One of the most anticipated releases of the summer season, ReLIFE is the story of 27-year old Kaizaki Arata.
After quitting his job, he bombs all of his job interviews, and what little life he has falls apart. As a NEET, he meets Yoake Ryou of the ReLife Research Institute, and is given a choice.
Would you want to go back to high school and re-do it?
Obviously, he takes the chance, otherwise this wouldn’t be much of a series. The story is a slice-of-life with some romance, surrounding the idea of what it would be like for a 27-year-old to fit back into high school as a 17-year-old.
But it also released all at once, so it’s possible to blow through the whole thing in one day. If you did that, and you’re looking for something similar to take something similar to give you a similar feeling, here are a few places to start.
Boku Dake ga Inai Machi
Similar concept, very different approach. While ReLIFE takes a comedic approach to its main character being sent back in time, Boku Dake ga Inai Machi goes a bit darker.
In this case, the main character isn’t going back in time to relive his school life. He’s going back to his childhood to try to prevent the murder of one of his classmates. That case apparently has something to do with a murder in his adult life that he’s being framed for.
What the connection is, and how deep it runs, is something he will learn in time.
Yahari Ore no Seishun Love Comedy wa Machigatteiru.
There’s no time travel involved here, no age-changing shenanigans. Just a school-life series about navigating high school life.
Yet there’s a lot similar here. While Yahari Ore no Seishun Love Comedy wa Machigatteiru‘s main character isn’t a 27-year-old in the body of a 17-year-old, he is unusually mature and apathetic for his age.
While both main characters undergo growth over the course of their respective series, Hachiman Hikigaya’s growth comes from being forcibly named to the Volunteer Service Club. Since he doesn’t want anything to do with people, this is obviously a hilariously poor fit, rife with comedic mishaps.
Welcome to the NHK
A NEET means someone who is Not in Education, Employment or Training. That’s what the main character of ReLIFE is, and that’s what the lead in Welcome to the NHK is as well.
And in both cases, they’re trying to get their lives back on track. Of course, that said, Welcome to the NHK takes a more realistic approach – no magic reverse aging drugs here. Of course, there are a couple of interesting hallucinations involved, but nothing really supernatural… probably.
Again, this isn’t exactly sharing in tone with ReLIFE, but this is about going back to childhood to fix something.
Naho Takamiya gets a letter from someone who claims to be her, just 10 years in the future. That sounds dubious, but the letter predicts everything that happens that day. One of the major events is the introduction of a new transfer student, Kakeru Naruse.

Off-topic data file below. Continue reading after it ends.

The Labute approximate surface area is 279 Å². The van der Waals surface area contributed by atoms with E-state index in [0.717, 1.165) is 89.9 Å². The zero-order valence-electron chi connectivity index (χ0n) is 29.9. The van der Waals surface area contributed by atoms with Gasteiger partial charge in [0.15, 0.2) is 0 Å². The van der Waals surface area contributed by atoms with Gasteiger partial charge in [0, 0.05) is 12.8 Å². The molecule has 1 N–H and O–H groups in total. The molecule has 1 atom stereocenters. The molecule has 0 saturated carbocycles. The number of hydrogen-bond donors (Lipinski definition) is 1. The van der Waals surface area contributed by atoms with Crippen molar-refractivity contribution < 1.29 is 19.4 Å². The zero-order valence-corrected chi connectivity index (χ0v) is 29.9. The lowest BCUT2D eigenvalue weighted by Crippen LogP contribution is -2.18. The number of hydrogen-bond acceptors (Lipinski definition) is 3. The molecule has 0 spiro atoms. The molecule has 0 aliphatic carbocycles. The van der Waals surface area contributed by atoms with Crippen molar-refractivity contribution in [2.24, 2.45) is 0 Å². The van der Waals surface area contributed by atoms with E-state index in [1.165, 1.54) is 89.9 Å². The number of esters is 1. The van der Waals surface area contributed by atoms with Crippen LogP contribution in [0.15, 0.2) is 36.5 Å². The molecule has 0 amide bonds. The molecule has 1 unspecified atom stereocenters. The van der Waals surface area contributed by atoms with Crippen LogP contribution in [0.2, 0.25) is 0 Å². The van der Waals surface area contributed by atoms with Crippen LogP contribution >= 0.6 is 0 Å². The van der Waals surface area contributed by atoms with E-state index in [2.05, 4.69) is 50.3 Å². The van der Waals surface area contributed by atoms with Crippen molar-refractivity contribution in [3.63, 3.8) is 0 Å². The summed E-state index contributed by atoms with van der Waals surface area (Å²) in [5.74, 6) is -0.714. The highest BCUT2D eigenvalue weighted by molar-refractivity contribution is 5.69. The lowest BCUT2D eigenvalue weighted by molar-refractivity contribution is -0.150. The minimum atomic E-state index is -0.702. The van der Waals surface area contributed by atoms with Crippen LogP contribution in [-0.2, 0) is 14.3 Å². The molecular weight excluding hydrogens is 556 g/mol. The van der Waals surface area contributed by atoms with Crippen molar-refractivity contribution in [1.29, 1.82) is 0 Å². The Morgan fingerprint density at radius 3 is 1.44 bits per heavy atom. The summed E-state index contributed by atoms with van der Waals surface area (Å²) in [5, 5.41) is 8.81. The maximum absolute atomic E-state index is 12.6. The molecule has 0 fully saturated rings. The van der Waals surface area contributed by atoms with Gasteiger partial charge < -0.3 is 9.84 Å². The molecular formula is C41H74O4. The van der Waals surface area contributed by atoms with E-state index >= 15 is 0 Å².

The letter goes on to explain that Naho has many regrets in the future, many of them related to the fact that Kakeru is, for some reason, not with them anymore. This is Naho’s chance to correct the mistakes of her past – without even really knowing what they are or what to do instead.
You can’t talk about deep stories where high schoolers come to grips with their flaws and fears without talking about Kokoro Connect.
One of the best relationship-based comedy-drama series you’ll find, Kokoro Connect follows an exceptionally believable and lovable cast of characters as they learn about themselves and each other through a series of supernatural events.
Body-swapping is involved, and there’s even a reverse-aging arc… in which one of the characters is turned into a baby. It sounds weird, but it’s good and everybody should watch it.
Kiznaiver is about a group of kids sharing their feelings and pain with one another. On the surface, that doesn’t have much to do with ReLIFE.
But if you want a story about a disconnected main character figuring out his life in some weird circumstances, that’s what you’ll get in both.
A strong, likable ensemble cast is a common thread between this, ReLIFE, and most of the other series on this list.
Kimi Ni Todoke
It’s hard to explain exactly how this and ReLIFE are similar. Aside from them taking place in high schools, they don’t have much in common.
Kimi ni Todoke is a purely romantic story about a shy girl trying to come out of her shell and come to a better understanding with her friends and the boy she likes. ReLIFE also has strong romantic tones, but it doesn’t drive the plot the way it does in Kimi ni Todoke.
But the feeling of these two series is surprisingly similar. The comedic style is fairly similar, and both series have a female lead who needs a bit of a nudge meeting new people.
Sakurasou no Pet na Kanojo
Who needs to be sent back in time to make new friends? Just adopt a few cats, and watch the group form around you.
This makes the list not because it has a similar plot to ReLIFE, but because it shares in a similar blend of comedy, drama, school life, and slice-of-life elements. These two series also stay away from the common anime trope of over-glorifying high school life, opting instead for a down-to-earth, realistic perspective.